26 December 2012

Cameroon: Ovarian Cancer Survival Rate Increases

A recent study in the UK reveals that the number of women dying from ovarian cancer has fallen by 26 per cent in the last 20 years. Experts attribute the progress to earlier diagnosis and better treatment of the disease that most women are still unaware of.

Ovarian cancer is a cancerous growth arising from the ovary. Over the past decades, ovarian cancer has been the major cause of death among women in developing countries, in particular, and in the world, in general. The disease is the fourth gynecological cancer in the world. For a long while, the mere mention of ovarian cancer was enough reason to create panic among women, considering the hazardous damages on human life. However, the situation of ovarian cancer seems to be improving in the recent years.

In Cameroon, the rate of women surviving from ovarian cancer has improved in recent years. Prof Emile Mboudou of the Yaounde Gynaeco-Obstetric Hospital told Cameroon Tribune that ovarian cancer is a severe condition all over the world because the diagnosis is difficult for there are no specific symptoms. In Cameroon, he explained, there are means of diagnosis such as Echography Ultra sounds, Computerised Tomography (CT scan), the Magnetic Resonance Imagery (MRI) and a lot of biological tests. After diagnosis, the patient is treated and then sent to complete the treatment with chemotherapy for at least five years. Prof Emile Mboudou further explained that the improvement in the number of surviving cases of ovarian cancer is due to the training of more medical staff. "We have the expertise but most patients lack money," he said. However, he disclosed, government is subsidising treatment for cancer by reducing the cost of the drugs.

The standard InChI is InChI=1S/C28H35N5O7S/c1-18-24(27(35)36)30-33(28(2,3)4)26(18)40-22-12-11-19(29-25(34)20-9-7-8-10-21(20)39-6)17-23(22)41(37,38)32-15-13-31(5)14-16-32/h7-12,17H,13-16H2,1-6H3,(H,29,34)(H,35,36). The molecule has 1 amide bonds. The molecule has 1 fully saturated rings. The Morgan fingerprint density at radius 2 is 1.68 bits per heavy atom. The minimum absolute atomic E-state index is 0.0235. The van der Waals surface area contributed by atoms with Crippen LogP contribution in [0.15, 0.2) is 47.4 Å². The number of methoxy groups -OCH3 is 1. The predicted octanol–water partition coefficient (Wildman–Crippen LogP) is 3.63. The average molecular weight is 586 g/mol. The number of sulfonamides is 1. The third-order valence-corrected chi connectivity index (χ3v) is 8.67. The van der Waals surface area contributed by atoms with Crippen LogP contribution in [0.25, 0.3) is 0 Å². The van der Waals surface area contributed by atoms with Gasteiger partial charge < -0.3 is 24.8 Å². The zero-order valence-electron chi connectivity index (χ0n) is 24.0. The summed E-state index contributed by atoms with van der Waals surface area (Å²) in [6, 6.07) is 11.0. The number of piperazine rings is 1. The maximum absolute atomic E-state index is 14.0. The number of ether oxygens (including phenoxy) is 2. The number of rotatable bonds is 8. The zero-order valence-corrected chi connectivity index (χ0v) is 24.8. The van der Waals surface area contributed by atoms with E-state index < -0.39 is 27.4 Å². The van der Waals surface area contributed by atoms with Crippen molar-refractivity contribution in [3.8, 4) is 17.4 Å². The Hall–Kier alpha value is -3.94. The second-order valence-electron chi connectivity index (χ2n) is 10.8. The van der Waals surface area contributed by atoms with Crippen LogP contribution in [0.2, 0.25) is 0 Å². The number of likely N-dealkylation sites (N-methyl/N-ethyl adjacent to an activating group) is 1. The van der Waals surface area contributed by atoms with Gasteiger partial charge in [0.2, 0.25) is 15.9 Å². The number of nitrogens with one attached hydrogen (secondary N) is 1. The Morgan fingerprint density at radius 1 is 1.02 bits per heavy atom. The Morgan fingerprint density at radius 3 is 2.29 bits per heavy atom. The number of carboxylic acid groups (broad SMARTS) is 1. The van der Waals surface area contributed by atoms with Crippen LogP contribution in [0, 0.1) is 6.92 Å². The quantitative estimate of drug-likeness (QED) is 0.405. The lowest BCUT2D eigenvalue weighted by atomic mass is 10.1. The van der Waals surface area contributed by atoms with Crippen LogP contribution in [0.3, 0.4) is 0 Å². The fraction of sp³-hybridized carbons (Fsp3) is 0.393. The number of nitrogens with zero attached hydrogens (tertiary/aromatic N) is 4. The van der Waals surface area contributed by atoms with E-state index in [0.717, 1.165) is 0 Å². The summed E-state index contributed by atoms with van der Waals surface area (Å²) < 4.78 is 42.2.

In spite of such efforts, Prof Mboudou regretted, most women prefer going after native treatment before coming to the hospital when the situation gets complicated.

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